Grey Falcon Falco hypoleucos


Justification of Red List Category
This species is classified as Vulnerable because although it has an extremely large range and historical populations declines and range contractions are believed to have ceased, it occurs at very low densities and its population has been precautionarily estimated to number fewer than 1,000 mature individuals.

Population justification

The species is always found at very low densities. The population size is estimated from observations at about 1,000 mature individuals (Schoenjahn 2011, 2013; Mullin et al. 2020b; Schoenjahn et al. 2020). By comparing the range and number of sightings per 1 degree block in the first Atlas (Blakers et al. 1984), it is estimated that the Grey Falcon occupies about 0.27× the area occupied by the Peregrine Falcon F. peregrinus (99 compared to 365 grid blocks) at an average of one-quarter its density. Given an estimated 3,000–5,000 pairs of Peregrines in Australia (Olsen and Olsen 1988, in Garnett et al. 2011), this suggests a total of 200 to 350 pairs of Grey Falcon (Schoe­njahn 2011). The second Atlas (Barrett et al. 2003) reports sightings in 118 (14%) compared with 384 (47%) of grid blocks, for the Grey Falcon and Peregrine Falcon respec­tively. At one-third the distribution and a little over half the density, the estimated population is 550–915 pairs. The average of the mid-point of these ranges, about 500 pairs, is considered appropriately precautionary, espe­cially considering the uncertainty and historical declines (Garnett et al. 2011). While genetic analysis of feathers suggests an effective population size of 4,068 individuals (682–10 322), there is great uncertainty around this estimate, and observational data is currently thought to be more accurate.

Trend justification
It may have been eliminated from some breeding areas early in the 20th century, particularly those with more than 500 mm of annual rainfall in New South Wales, where its eastern limit has also shifted further inland since the 1950s (Olsen 1998). This contraction in its breeding distribution (Garnett 1993) was attributed to habitat degradation, which reduced the suitability of some semi-arid habitat and restricted the species to the arid zone (Olsen 1998). However, the population always appears to have been small and currently shows no evidence of decline (Mullin et al. 2020b).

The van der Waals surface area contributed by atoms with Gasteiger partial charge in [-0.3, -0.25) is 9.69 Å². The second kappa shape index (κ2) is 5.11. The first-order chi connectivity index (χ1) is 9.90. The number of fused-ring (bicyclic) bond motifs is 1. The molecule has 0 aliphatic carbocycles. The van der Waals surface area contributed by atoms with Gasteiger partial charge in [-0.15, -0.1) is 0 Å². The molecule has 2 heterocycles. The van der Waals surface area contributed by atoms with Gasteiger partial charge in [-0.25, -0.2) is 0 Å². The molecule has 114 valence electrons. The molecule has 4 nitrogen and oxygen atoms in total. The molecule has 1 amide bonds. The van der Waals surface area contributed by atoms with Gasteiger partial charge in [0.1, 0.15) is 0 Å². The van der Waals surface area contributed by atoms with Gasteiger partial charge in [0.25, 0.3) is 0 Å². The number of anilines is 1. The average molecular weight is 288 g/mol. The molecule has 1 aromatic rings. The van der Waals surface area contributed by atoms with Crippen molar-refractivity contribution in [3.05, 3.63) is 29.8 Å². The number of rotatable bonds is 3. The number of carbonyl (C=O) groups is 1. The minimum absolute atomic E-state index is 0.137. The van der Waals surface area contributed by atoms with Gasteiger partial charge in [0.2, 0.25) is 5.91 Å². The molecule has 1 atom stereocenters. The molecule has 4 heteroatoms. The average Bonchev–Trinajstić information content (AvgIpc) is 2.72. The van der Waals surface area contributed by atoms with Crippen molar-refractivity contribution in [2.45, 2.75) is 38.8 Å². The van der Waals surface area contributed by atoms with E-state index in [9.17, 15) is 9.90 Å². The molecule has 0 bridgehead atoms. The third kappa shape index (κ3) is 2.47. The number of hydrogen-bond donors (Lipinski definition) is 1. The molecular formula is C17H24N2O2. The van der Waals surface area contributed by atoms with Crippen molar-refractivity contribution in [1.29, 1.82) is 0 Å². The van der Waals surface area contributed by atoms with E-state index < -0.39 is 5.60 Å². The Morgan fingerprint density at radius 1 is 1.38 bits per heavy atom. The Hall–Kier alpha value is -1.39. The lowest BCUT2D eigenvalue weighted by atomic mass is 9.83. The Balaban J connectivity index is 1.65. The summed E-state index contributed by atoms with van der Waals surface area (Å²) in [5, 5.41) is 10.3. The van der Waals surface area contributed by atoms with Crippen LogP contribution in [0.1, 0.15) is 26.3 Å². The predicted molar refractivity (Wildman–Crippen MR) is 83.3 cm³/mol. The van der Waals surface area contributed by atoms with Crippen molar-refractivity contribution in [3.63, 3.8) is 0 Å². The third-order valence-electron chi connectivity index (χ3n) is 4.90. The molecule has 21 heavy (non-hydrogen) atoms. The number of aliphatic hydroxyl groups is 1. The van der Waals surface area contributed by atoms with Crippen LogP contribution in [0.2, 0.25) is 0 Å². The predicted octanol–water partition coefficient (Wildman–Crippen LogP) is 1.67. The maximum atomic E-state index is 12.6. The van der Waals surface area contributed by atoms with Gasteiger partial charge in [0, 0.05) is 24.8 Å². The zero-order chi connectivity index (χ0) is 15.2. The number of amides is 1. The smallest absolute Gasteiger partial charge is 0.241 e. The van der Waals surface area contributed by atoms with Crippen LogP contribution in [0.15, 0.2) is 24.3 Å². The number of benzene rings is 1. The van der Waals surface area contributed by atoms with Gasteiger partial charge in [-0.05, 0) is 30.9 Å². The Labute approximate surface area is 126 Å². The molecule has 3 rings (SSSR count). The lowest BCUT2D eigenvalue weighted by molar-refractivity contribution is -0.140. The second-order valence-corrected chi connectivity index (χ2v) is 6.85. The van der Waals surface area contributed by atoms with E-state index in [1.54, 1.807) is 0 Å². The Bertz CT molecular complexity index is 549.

Distribution and population

Grey Falcons are confined to the arid and semi-arid zone of Australia west or north of the Great Dividing Range from Queensland to Victoria, the northern two-thirds of South Australia and north of latitude 26?S in Western Australia (Olsen and Olsen 1986; Barrett et al. 2003; Schoenjahn et al. 2020). Breeding records are largely within the hottest parts of this broad range (Schoenjahn 2013). Presence in an area (Schoenjahn et al. 2020) and modelled habitat suitability (Runge et al. 2015) are both highly variable between seasons and years.


The distribution of this species is restricted largely to areas of the highest annual average temperatures where there is an average annual rainfall of less than 500 mm. It favours lightly timbered and untimbered lowland plains that are crossed by tree-lined watercourses (Schoenjah in litt. 2016), but frequents other habitats including grassland and sand dune habitats (J. Schoenjahn in litt. 2016). It hunts almost exclusively birds ?300 g throughout the year, including doves, pigeons, small cockatoos, and finches (Schoenjahn 2013). It uses the abandoned nests of other bird species, particularly corvids (Schoenjahn 2013), and lays one to four eggs in July or August (Johnstone and Storr 1998). Until recently, little was known about its breeding ecology. A continent-wide study from 2003-2011 recorded 37 breeding attempts, with between 1-4 nestlings observed in nests (an average of 2.2 nestlings) (Schoenjahn 2013). A nesting attempt was observed and documented at a site 40 km north-west of Alice Springs in 2010, though this nest failed (Watson 2011).